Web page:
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OPEC: A Prisoner's Dilemma Revisited

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Given the back and forth in the media over the last few weeks about whether OPEC and Russia will or won’t extend their production curtailment agreement, it is worth taking pause to assess exactly what the producer group has achieved over the last year or so since their historic agreement was first implemented.

Back in late October last year, in advance of the 30 November 2016 OPEC meeting, we released a Client Note (later published as a blog on our website) titled “OPEC Decision Making: A Game Theory Approach”. The basic hypothesis presented was that beyond Saudi Arabia, as well as possibly the UAE and Kuwait, OPEC’s members were unlikely to proactively curtail production, although some would continue to see natural declines. The best Saudi Arabia could expect from Russia was a potential freeze in production growth.

If we focus on crude oil exports as the most transparent and easily verifiable data, the simple story is that OPEC as a whole and Russia both exported more crude oil following the curtailment agreement than in the previous 12 months. From Petro-Logistics’ data, between October 2015 to September 2016, OPEC exported 23.91 mb/d on average, with this figure rising to 24.24 mb/d in 2017 through October. In the corresponding periods, Russia’s exports grew from 4.98 mb/d to 5.18 mb/d.

OPEC Exports

Russia Exports

While combined exports from Saudi Arabia and UAE have reduced from 9.75 mb/d to 9.38 mb/d, this reduction has been more than offset by greater aggregate exports from other OPEC members, although the specifics vary by OPEC member.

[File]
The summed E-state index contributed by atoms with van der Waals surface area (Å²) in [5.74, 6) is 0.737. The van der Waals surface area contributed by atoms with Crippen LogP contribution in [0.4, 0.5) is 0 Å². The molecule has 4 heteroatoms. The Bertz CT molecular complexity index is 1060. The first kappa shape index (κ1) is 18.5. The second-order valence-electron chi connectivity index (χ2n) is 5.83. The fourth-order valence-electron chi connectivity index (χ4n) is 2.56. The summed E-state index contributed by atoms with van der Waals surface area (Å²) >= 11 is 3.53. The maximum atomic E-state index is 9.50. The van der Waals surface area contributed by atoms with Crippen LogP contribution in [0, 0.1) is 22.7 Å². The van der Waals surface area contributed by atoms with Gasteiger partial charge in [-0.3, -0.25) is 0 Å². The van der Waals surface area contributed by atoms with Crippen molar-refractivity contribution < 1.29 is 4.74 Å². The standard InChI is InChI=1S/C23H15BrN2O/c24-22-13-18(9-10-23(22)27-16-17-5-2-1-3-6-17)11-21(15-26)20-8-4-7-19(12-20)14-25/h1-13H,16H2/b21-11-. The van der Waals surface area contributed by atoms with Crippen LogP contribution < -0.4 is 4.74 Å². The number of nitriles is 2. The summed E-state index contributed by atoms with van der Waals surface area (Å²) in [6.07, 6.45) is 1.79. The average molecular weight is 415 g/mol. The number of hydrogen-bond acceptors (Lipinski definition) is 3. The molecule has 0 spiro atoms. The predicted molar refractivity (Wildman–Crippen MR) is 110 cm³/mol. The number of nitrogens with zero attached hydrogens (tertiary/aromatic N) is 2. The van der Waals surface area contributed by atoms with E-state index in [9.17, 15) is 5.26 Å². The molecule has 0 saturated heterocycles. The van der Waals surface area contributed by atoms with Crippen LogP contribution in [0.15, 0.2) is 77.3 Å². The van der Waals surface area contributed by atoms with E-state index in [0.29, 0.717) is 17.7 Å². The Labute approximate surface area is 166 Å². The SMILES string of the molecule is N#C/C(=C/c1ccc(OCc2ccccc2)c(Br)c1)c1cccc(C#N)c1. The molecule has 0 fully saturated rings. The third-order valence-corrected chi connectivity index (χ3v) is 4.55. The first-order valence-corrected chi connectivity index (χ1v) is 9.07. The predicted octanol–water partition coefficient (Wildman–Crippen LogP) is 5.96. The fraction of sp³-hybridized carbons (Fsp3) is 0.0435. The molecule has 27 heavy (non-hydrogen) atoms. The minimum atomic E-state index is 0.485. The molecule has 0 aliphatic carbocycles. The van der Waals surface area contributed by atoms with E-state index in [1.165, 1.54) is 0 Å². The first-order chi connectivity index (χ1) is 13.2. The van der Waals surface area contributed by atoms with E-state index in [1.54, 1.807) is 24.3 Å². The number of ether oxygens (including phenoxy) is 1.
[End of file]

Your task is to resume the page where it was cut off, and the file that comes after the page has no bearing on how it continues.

Despite the increase in export volumes from OPEC and Russia, there has been a shift in the market both in terms of the time spreads for Brent, which moved from contango into backwardation over the last few months, and a reported reduction in OECD stocks. Key drivers of this shift in market structure and stock levels have been larger-than-expected demand growth and the impact of a very active hurricane season in the Gulf of Mexico that both curtailed offshore production in the area and forced temporary closures of US refineries. With less US refining capacity available, US crude exports rose dramatically, increasing the length of the supply chain on water, absorbing crude stock and creating a form of apparent demand. It is not yet clear when the market may feel the impact of this longer supply chain unwinding, although most US refineries are now back up and running.

Turning our attention to stock levels, the most recent OECD stock data from the IEA highlights that through September 2017, OECD stocks remained higher than at the time of OPEC’s pre-curtailment agreement and substantially above historic levels. More recent declines in US stocks, as indicated from weekly data releases, have been driven by hurricanes, increased US exports and, more recently, the Keystone pipeline outage stranding crude in Canada. Assessments of the gap between the current and five-year average stock level conveniently ignore the reality that in more than half of the past five years stocks have been at elevated levels, which alone mathematically halves the gap.

OECD Stocks

As OPEC heads into its November 30th 2017 meeting with an apparent consensus to extend production cuts beyond March of 2018, we believe the prisoner’s dilemma is playing out largely as we had predicted with Saudi Arabia bearing the brunt of the load, supported in part by the UAE and Kuwait. With Saudi Arabia appearing happy, for now, to continue with the status quo, it is likely that the announcement on Thursday will be for an extension to the OPEC agreement. The question then is for how long Saudi Arabia will remain happy if something else does not give (e.g. Venezuela) or if US shale production continues its resurgence.